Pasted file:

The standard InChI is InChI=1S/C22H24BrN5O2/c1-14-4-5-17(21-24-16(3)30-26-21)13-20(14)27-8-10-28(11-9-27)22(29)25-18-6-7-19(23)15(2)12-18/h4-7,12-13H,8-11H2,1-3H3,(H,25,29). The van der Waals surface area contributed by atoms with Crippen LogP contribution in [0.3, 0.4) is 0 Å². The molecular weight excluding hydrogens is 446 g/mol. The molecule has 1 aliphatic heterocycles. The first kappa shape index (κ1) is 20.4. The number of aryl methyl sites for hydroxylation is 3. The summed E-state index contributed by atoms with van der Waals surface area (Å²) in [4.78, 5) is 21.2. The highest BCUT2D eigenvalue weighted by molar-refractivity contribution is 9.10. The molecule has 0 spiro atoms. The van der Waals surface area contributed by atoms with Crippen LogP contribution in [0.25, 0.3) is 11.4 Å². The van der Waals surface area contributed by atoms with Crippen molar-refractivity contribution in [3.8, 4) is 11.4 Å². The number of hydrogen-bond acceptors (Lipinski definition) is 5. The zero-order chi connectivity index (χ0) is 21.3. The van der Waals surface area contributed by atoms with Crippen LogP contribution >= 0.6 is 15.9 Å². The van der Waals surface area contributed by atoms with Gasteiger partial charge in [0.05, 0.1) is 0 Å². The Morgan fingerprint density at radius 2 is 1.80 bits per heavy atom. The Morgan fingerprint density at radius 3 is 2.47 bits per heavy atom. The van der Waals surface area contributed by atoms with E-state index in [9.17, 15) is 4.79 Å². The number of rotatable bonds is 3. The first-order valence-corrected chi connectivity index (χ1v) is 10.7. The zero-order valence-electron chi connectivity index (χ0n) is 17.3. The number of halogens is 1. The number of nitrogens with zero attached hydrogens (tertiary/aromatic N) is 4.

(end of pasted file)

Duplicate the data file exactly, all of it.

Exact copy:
The standard InChI is InChI=1S/C22H24BrN5O2/c1-14-4-5-17(21-24-16(3)30-26-21)13-20(14)27-8-10-28(11-9-27)22(29)25-18-6-7-19(23)15(2)12-18/h4-7,12-13H,8-11H2,1-3H3,(H,25,29). The van der Waals surface area contributed by atoms with Crippen LogP contribution in [0.3, 0.4) is 0 Å². The molecular weight excluding hydrogens is 446 g/mol. The molecule has 1 aliphatic heterocycles. The first kappa shape index (κ1) is 20.4. The number of aryl methyl sites for hydroxylation is 3. The summed E-state index contributed by atoms with van der Waals surface area (Å²) in [4.78, 5) is 21.2. The highest BCUT2D eigenvalue weighted by molar-refractivity contribution is 9.10. The molecule has 0 spiro atoms. The van der Waals surface area contributed by atoms with Crippen LogP contribution in [0.25, 0.3) is 11.4 Å². The van der Waals surface area contributed by atoms with Crippen molar-refractivity contribution in [3.8, 4) is 11.4 Å². The number of hydrogen-bond acceptors (Lipinski definition) is 5. The zero-order chi connectivity index (χ0) is 21.3. The van der Waals surface area contributed by atoms with Crippen LogP contribution >= 0.6 is 15.9 Å². The van der Waals surface area contributed by atoms with Gasteiger partial charge in [0.05, 0.1) is 0 Å². The Morgan fingerprint density at radius 2 is 1.80 bits per heavy atom. The Morgan fingerprint density at radius 3 is 2.47 bits per heavy atom. The van der Waals surface area contributed by atoms with E-state index in [9.17, 15) is 4.79 Å². The number of rotatable bonds is 3. The first-order valence-corrected chi connectivity index (χ1v) is 10.7. The zero-order valence-electron chi connectivity index (χ0n) is 17.3. The number of halogens is 1. The number of nitrogens with zero attached hydrogens (tertiary/aromatic N) is 4.